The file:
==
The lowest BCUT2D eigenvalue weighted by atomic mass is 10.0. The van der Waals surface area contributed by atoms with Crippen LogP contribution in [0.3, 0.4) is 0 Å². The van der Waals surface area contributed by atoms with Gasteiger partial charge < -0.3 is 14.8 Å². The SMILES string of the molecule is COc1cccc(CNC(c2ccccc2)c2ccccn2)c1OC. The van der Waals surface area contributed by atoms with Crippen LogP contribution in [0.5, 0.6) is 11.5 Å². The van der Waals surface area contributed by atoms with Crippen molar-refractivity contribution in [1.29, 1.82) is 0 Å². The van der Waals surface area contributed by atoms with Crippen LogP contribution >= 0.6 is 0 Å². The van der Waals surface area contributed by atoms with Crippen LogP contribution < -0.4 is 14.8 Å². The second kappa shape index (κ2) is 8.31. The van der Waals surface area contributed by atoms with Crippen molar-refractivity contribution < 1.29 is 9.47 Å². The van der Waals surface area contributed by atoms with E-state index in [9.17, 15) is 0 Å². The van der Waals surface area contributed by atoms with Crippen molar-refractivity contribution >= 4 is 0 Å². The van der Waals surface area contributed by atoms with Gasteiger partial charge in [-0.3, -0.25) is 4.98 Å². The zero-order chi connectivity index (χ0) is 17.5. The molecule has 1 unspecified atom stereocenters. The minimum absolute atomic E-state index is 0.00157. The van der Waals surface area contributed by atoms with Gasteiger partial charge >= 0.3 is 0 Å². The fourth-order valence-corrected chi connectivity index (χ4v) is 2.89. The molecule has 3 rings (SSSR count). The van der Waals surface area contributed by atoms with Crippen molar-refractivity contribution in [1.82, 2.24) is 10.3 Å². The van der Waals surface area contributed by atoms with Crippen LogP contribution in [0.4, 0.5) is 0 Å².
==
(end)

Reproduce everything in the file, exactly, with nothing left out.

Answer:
The lowest BCUT2D eigenvalue weighted by atomic mass is 10.0. The van der Waals surface area contributed by atoms with Crippen LogP contribution in [0.3, 0.4) is 0 Å². The van der Waals surface area contributed by atoms with Gasteiger partial charge < -0.3 is 14.8 Å². The SMILES string of the molecule is COc1cccc(CNC(c2ccccc2)c2ccccn2)c1OC. The van der Waals surface area contributed by atoms with Crippen LogP contribution in [0.5, 0.6) is 11.5 Å². The van der Waals surface area contributed by atoms with Crippen molar-refractivity contribution in [1.29, 1.82) is 0 Å². The van der Waals surface area contributed by atoms with Crippen LogP contribution >= 0.6 is 0 Å². The van der Waals surface area contributed by atoms with Crippen LogP contribution < -0.4 is 14.8 Å². The second kappa shape index (κ2) is 8.31. The van der Waals surface area contributed by atoms with Crippen molar-refractivity contribution < 1.29 is 9.47 Å². The van der Waals surface area contributed by atoms with E-state index in [9.17, 15) is 0 Å². The van der Waals surface area contributed by atoms with Crippen molar-refractivity contribution >= 4 is 0 Å². The van der Waals surface area contributed by atoms with Gasteiger partial charge in [-0.3, -0.25) is 4.98 Å². The zero-order chi connectivity index (χ0) is 17.5. The molecule has 1 unspecified atom stereocenters. The minimum absolute atomic E-state index is 0.00157. The van der Waals surface area contributed by atoms with Gasteiger partial charge >= 0.3 is 0 Å². The fourth-order valence-corrected chi connectivity index (χ4v) is 2.89. The molecule has 3 rings (SSSR count). The van der Waals surface area contributed by atoms with Crippen molar-refractivity contribution in [1.82, 2.24) is 10.3 Å². The van der Waals surface area contributed by atoms with Crippen LogP contribution in [0.4, 0.5) is 0 Å².